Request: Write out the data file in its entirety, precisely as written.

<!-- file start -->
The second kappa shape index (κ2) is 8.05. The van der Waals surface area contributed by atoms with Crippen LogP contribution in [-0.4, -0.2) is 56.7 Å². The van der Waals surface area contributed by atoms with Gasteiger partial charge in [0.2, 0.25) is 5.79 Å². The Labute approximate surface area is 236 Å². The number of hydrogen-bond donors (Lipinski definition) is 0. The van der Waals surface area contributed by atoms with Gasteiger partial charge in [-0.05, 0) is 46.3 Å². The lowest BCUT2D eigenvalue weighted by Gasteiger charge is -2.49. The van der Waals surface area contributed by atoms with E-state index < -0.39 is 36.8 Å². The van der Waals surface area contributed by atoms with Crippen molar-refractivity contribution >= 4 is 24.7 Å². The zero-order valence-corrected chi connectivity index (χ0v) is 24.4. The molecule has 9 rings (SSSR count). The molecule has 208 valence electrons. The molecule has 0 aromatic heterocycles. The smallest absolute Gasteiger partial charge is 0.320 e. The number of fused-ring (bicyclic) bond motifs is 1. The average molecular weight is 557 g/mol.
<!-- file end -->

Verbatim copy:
The second kappa shape index (κ2) is 8.05. The van der Waals surface area contributed by atoms with Crippen LogP contribution in [-0.4, -0.2) is 56.7 Å². The van der Waals surface area contributed by atoms with Gasteiger partial charge in [0.2, 0.25) is 5.79 Å². The Labute approximate surface area is 236 Å². The number of hydrogen-bond donors (Lipinski definition) is 0. The van der Waals surface area contributed by atoms with Gasteiger partial charge in [-0.05, 0) is 46.3 Å². The lowest BCUT2D eigenvalue weighted by Gasteiger charge is -2.49. The van der Waals surface area contributed by atoms with E-state index < -0.39 is 36.8 Å². The van der Waals surface area contributed by atoms with Crippen molar-refractivity contribution >= 4 is 24.7 Å². The zero-order valence-corrected chi connectivity index (χ0v) is 24.4. The molecule has 9 rings (SSSR count). The molecule has 208 valence electrons. The molecule has 0 aromatic heterocycles. The smallest absolute Gasteiger partial charge is 0.320 e. The number of fused-ring (bicyclic) bond motifs is 1. The average molecular weight is 557 g/mol.